20% of them [food stamp recipients] are seniors, half of them are kids and the majority of the rest are working for low wages. I sure don’t begrudge them the little bit of help they’re getting.…There are lots of things I think members of Congress should have to do to be more in touch with reality. This would be one of them.
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Sen. Jeff Merkley (D-Ore.) and AFL-CIO President Richard Trumka appeared together Wednesday at a Center for American Progress event to call on the U.S. Senate to move forward on confirming President Obama’s nominations to the National Labor Relations Board (NLRB). If those confirmations fail to be approved, the board would fall below a quorum on Aug. 1 and no longer would be able to do its job of protecting America’s workers.
The NLRB is important because it protects all workers, not just those in unions, said Trumka. “We can’t let a few obstructionist senators hide behind excuses and let a law enforcement agency that protects working people shut down,” he said.
Kathleen Von Eitzen is a baker at Panera Bread in Michigan who spoke at the CAP event. She is one of 18 bakers who voted to be represented by the Bakery, Confectionery, Tobacco Workers and Grain Millers(BCTGM) amid opposition from Panera. The NLRB ruled in favor of Von Eitzen and her co-workers, but their case is in limbo because of the U.S. Court of Appeals for the D.C. Circuit’s ruling on President Obama’s NLRB recess appointments. Meanwhile, her fellow workers have had their hours cut, evaluations negatively impacted and even have been fired. But Von Eitzen refuses to give up the fight. She says the NLRB is key.
“We need our union,” she said. “We need a National Labor Relations Board to protect our rights. My co-workers in Michigan and working people all over who want a voice on the job are counting on the Senate to do what’s right and confirm the nominees to the NLRB.”
Republicans are filibustering appointments to four government agencies that protect workers’ and consumers’ rights: the NLRB, the Environmental Protection Agency, the Consumer Financial Protection Bureau and the Department of Labor. This obstruction keeps them from functioning properly. “It benefits Big Business,” Trumka said. “It doesn’t benefit workers, whether they are union or nonunion.” Corporate America, he said, benefits from this obstruction, and 79% of Republican contributions come from Big Businesses that benefit from these agencies being hampered.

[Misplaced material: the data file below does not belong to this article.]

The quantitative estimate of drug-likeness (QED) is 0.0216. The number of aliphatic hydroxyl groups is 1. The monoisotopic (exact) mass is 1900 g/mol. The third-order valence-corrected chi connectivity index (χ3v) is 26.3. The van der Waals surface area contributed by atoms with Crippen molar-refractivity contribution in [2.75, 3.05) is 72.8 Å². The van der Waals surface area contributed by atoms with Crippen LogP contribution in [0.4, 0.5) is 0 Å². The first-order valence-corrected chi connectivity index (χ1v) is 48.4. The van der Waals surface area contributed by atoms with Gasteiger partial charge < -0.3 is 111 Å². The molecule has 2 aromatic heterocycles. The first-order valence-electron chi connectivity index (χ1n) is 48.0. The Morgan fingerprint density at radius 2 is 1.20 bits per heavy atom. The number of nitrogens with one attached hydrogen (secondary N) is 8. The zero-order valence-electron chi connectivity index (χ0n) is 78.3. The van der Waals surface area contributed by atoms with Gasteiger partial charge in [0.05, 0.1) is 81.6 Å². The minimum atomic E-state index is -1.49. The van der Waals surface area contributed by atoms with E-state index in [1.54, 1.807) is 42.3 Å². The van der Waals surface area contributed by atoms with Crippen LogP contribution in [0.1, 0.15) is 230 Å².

Current law protecting workers’ rights is too weak and too slow and Republicans want to weaken that even further. Trumka said that the rest of the civilized world has much stronger protections for workers and it’s time the United States joins them.
During the current economic crisis, workers have seen falling wages and increasing costs, Merkley said. Protections for workers have to be in place and workers have to have the ability to join together. “We the people,” he said, “is being replaced by ‘we the powerful’.”
There has to be a very clear path on executive nominations in the Senate, but Republicans aren’t playing fair. Merkley said:
This has been Lucy and the football with Charlie Brown…we have to have a clear path to an up-and-down vote.
Trumka rejected Republican claims that recess appointments are somehow invalid, noting that every president since Jimmy Carter has made recess appointments to the NLRB. The president had no choice but to make the appointments. “Their job [Republican senators] is to advise and consent, not negotiate and extort. There is no question that they are clearly abusing the system and stopping democracy from working.”
Merkley said less than one-half of one chamber of the legislative branch is obstructing the actions of the executive branch that was recently re-elected by the public. He said frustration with Republicans is rising in the chamber and there might be enough outrage to make changing the filibuster rules possible. He noted that when Republicans were in power, they threatened to eliminate the filibuster and they have repeatedly violated the spirit of the Senate rules in order to block the president’s appointments. Trumka agreed: “You have proven to us this isn’t about the qualifications of the presidents’ nominees, it’s about the ability to obstruct.”
The sun was shining in Salem, Oregon for the May 1st rally for workers’ and immigrants’ rights, where a diverse and lively crowd of over three thousand gathered and cheered. Chants of “Si Se Puede” echoed off the capital building onto a sea of families, students, and activists waving American and rainbow flags, as well as handmade signs reading “Keep Families Together” and thank you’s to the governor.